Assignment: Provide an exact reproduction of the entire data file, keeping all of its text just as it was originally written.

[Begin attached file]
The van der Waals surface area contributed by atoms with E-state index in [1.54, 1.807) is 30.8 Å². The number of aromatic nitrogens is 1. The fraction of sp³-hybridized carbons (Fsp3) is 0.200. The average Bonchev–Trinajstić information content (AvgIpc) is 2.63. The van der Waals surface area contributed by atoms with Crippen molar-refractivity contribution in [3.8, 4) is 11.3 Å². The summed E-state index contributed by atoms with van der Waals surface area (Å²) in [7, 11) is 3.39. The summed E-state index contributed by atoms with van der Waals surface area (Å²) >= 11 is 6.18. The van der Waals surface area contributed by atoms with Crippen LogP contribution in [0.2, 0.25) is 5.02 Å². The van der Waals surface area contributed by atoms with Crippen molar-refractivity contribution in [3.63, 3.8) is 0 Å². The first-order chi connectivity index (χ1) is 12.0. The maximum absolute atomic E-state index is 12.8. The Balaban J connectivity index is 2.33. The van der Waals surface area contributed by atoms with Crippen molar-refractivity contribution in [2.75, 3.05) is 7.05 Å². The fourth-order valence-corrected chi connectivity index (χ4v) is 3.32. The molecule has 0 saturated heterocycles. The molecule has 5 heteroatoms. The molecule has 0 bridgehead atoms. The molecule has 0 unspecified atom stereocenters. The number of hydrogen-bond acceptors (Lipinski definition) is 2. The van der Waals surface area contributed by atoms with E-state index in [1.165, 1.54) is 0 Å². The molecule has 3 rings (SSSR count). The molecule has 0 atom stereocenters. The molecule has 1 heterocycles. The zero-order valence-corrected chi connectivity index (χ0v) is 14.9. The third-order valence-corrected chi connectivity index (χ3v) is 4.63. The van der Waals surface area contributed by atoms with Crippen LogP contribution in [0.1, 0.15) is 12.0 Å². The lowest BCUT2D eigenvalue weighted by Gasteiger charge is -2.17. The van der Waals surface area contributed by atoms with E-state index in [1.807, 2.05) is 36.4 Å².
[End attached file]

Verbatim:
The van der Waals surface area contributed by atoms with E-state index in [1.54, 1.807) is 30.8 Å². The number of aromatic nitrogens is 1. The fraction of sp³-hybridized carbons (Fsp3) is 0.200. The average Bonchev–Trinajstić information content (AvgIpc) is 2.63. The van der Waals surface area contributed by atoms with Crippen molar-refractivity contribution in [3.8, 4) is 11.3 Å². The summed E-state index contributed by atoms with van der Waals surface area (Å²) in [7, 11) is 3.39. The summed E-state index contributed by atoms with van der Waals surface area (Å²) >= 11 is 6.18. The van der Waals surface area contributed by atoms with Crippen LogP contribution in [0.2, 0.25) is 5.02 Å². The van der Waals surface area contributed by atoms with Crippen molar-refractivity contribution in [3.63, 3.8) is 0 Å². The first-order chi connectivity index (χ1) is 12.0. The maximum absolute atomic E-state index is 12.8. The Balaban J connectivity index is 2.33. The van der Waals surface area contributed by atoms with Crippen molar-refractivity contribution in [2.75, 3.05) is 7.05 Å². The fourth-order valence-corrected chi connectivity index (χ4v) is 3.32. The molecule has 0 saturated heterocycles. The molecule has 5 heteroatoms. The molecule has 0 bridgehead atoms. The molecule has 0 unspecified atom stereocenters. The number of hydrogen-bond acceptors (Lipinski definition) is 2. The van der Waals surface area contributed by atoms with E-state index in [1.165, 1.54) is 0 Å². The molecule has 3 rings (SSSR count). The molecule has 0 atom stereocenters. The molecule has 1 heterocycles. The zero-order valence-corrected chi connectivity index (χ0v) is 14.9. The third-order valence-corrected chi connectivity index (χ3v) is 4.63. The van der Waals surface area contributed by atoms with Crippen LogP contribution in [0.1, 0.15) is 12.0 Å². The lowest BCUT2D eigenvalue weighted by Gasteiger charge is -2.17. The van der Waals surface area contributed by atoms with E-state index in [1.807, 2.05) is 36.4 Å².